And now see it fade, slowly, slowly, fade into the darkness. And as it fades you are at peace with it. It is over now, it has faded until you can no longer see it. And you are ready to look at the present.
And so a second time you look into the flame with your eyes, or with your mind’s eye. And you see a present situation.
(Pause)
See it now clearly.
(Pause)
If you are happy with this situation, keep it clearly in your sight. If there is something in this situation you would like to change, see it change now to exactly what you would like. See it clearly.
(Pause)
flares of light in a dark backgroundAnd now, for the third time, look into the flame. And if there is anything about the future you need to know, you see it now, you know it now.
(Pause)
And now, in your own way, you thank Our Great Mother for these visions and for this guidance now, as in the past, and in the future.
(Pause)
And when you are ready, come back to this place and time.
Adapted, by the author, from the 10th anniversary, revised and expanded edition of She Lives! The Return of Our Great Mother, Judith Laura.

Clearing Incense

You Will Need:

1:    3 Parts Dried Frankincense
2:    3 Parts Dried Copal
3:    2 Parts Dried Myrrh
4:    1 part Dried Sandalwood
5:    A Lighter or Matches

To Prepare / Make The Incense:

Burn this incense when there seems to be anger and rage stirring about your home

Burn the Frankincense, Copal, Myrrh and Sandalwood together at an open window to ensure that all negatives can flee through it.

White Salsa

INGREDIENTS:

1 cup sour cream

1 cup mayonnaise

Juice from 3 limes

4 cloves garlic, crushed

1 1/2 cups finely chopped cilantro

6-ounce can black olives (pitted), drained and chopped

1 1/2 cups green onions, finely chopped

5 teaspoons hot pepper sauce

pepper to taste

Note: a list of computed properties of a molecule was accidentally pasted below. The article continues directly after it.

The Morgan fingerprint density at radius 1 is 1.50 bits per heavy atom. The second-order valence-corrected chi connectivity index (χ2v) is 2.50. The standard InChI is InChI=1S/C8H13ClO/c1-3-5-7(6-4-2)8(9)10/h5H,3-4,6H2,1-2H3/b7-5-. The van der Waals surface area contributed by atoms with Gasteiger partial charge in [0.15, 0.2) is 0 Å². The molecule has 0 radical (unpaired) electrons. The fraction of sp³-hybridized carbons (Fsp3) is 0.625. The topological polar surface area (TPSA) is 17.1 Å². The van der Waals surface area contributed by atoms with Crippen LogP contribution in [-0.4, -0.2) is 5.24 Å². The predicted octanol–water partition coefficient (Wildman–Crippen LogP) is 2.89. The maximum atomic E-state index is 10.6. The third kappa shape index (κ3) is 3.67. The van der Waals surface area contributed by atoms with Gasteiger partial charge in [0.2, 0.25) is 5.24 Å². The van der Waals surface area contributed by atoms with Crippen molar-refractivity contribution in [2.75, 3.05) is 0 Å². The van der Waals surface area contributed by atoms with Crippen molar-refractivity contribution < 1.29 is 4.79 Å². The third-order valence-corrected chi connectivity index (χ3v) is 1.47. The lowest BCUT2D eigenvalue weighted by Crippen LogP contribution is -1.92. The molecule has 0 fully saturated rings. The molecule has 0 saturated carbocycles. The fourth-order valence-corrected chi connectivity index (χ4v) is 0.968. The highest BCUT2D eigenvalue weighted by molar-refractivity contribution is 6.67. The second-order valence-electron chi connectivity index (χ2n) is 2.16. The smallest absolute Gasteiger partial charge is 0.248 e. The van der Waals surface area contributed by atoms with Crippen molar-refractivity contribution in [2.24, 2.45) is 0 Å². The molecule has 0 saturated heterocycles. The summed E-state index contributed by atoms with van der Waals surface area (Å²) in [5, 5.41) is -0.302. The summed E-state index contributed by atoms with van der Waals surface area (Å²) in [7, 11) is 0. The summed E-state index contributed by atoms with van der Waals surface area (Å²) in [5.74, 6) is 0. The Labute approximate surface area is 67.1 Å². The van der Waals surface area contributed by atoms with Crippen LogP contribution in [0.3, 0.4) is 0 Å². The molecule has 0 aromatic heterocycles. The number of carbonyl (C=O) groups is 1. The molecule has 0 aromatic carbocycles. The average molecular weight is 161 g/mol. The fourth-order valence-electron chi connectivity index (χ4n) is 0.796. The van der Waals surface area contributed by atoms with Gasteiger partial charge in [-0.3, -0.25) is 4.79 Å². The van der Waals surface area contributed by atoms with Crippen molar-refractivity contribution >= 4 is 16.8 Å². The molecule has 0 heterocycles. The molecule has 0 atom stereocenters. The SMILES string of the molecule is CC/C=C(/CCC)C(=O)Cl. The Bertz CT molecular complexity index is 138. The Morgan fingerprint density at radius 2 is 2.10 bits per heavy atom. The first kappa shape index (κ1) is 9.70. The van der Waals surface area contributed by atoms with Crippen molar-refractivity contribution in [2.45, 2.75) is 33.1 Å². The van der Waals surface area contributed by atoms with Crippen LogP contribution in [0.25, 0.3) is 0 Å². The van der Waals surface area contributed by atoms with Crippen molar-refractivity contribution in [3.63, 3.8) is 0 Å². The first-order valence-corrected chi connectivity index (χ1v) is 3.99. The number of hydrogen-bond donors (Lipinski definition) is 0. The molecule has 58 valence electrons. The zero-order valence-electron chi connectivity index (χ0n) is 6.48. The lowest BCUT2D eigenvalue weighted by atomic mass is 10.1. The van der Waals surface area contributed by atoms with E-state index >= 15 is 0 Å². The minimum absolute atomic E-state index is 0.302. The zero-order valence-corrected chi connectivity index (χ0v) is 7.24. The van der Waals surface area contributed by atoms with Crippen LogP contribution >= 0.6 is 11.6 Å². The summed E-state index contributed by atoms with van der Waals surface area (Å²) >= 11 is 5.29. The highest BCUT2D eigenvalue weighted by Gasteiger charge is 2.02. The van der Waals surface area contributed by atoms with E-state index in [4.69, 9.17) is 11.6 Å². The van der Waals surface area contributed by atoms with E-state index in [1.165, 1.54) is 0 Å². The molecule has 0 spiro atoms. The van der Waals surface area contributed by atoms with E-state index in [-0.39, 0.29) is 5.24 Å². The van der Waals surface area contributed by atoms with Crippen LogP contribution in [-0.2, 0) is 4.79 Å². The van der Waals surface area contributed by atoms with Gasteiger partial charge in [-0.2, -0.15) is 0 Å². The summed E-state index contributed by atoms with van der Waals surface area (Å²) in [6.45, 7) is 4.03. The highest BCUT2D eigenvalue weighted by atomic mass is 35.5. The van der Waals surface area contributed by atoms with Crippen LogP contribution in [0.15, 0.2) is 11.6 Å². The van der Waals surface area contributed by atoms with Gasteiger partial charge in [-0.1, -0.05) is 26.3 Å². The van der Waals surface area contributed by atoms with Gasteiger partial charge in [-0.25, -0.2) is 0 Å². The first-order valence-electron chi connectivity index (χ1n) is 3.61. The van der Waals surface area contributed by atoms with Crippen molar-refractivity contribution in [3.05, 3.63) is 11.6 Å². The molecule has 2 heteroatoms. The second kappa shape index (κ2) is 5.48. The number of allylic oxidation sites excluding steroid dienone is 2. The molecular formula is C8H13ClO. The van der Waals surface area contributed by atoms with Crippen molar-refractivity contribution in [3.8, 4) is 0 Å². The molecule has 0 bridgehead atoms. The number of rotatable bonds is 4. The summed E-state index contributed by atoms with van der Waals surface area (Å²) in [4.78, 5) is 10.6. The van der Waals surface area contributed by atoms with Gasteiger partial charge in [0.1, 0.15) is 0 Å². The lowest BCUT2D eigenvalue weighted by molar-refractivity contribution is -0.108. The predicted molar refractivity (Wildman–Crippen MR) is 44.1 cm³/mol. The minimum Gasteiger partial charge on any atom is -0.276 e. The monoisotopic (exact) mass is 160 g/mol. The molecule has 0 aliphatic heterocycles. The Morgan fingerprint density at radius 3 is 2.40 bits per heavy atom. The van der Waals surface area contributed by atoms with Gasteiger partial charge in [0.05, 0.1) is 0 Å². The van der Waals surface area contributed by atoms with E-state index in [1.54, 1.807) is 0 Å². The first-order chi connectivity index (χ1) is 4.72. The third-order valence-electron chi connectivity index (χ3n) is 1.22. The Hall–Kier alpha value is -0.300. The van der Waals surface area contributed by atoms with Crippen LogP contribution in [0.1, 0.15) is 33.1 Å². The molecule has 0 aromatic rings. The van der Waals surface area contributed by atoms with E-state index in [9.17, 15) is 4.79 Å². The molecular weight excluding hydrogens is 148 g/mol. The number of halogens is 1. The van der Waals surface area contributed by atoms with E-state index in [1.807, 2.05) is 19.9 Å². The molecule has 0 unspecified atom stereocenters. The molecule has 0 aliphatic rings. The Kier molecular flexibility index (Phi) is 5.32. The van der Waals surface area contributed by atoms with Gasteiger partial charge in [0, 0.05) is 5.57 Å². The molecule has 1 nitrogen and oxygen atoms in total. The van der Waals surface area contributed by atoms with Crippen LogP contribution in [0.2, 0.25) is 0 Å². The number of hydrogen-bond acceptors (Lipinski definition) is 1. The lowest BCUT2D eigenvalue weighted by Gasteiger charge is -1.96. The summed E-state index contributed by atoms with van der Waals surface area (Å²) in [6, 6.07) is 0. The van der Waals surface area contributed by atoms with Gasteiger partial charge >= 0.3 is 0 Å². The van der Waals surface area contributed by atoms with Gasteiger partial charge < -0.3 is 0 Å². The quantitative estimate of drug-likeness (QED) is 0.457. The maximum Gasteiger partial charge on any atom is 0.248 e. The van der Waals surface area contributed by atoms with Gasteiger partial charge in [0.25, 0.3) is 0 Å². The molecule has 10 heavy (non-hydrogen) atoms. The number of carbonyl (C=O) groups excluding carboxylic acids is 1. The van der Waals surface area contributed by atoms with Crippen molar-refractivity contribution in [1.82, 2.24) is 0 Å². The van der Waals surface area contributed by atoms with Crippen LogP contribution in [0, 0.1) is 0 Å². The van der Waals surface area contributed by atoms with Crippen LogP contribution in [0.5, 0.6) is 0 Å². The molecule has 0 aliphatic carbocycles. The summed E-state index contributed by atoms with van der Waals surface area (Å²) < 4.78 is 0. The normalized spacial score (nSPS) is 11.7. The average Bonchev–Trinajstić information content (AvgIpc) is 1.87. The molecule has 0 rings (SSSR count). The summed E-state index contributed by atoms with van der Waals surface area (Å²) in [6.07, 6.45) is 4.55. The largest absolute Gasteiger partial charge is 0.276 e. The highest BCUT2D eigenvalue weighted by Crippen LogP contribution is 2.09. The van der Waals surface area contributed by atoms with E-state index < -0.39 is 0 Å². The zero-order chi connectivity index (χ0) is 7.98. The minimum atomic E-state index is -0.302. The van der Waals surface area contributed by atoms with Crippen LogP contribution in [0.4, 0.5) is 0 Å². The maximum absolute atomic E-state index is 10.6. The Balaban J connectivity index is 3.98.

DIRECTIONS:
In a medium bowl, combine mayonnaise and sour cream, mixing well. Add lime juice, garlic, cilantro, black olives, scallions, hot pepper sauce, salt and pepper. Taste and adjust seasonings for personal preference. Refrigerate for 2 hours before serving to allow flavors to blend. Serve with tortilla chips.

Love Bath

3 drops lavender essential oil
3 drops ylang ylang essential oil
2 drops coriander essential oil
1 drop neroli essential oil
Disperse the oils in a bathtubful of warm water. Soak in the bath for
twenty minutes

Candy cane Roses

Candy cane Roses

This sweet addition can be used to dress up your holiday table. Not to mention the smell of minty roses that hangs in the air. This easy craft is fun and will be a conversation piece amongst your guest.

Materials
*2 sided tape
*cylindrical vase
*candy canes about 24
*a thick rubber band
*wide red satin ribbon
*red roses,unbloomed.

Wrap lengths of 2 sided tape around your vase of choice.Then place your thick rubberband around the vase as well.Place the candycanes one at a time to keep the curls of the candy facing out.Go around the entire vase with the candy canes…carefully sliding the fragile candy behind the rubberband,until it is completely covered.
Use a length of red satin ribbon,tied with a bow to hide the rubberband…and secure the candy canes in place.Fill your vase with water.
Using red roses…cut them on an angle under room tempeture water to fit just above the rim of your vase.To add a festive touch try adding sprigs of evergreen clipping’s or even holly.Simple and easy way to bring a centerpiece together.Enjoy!

*Tip-replace your water for your roses,every two days.Take the time to pull off petals that have turned brown or wilted,to keep your arrangement looking fresh.Remember to always use room tempeture water to avoid shock.

Blessing for a Meal

Great Spirit,
We thank you for the gifts s of this food.
We send blessings of peace, love, and release to all whose bodies and
energies went into bringing us this nourishment.
We honor you in our enjoyment and utilization of this meal.
May it bring us health and joy.
Reminding us of our interconnections with All That Is.
As we receive, so do we give back
And give thanks for this gift in the Cycle of Life.
Younger children:
Thank you, Great Spirit
Thank you, chicken and peas and milk (other foods)
Thank you, Mother EaEarth
We love this food.
When you cook for another, you are giving health and pleasure. Always
cook with love and it will be received with love.

Author Unknown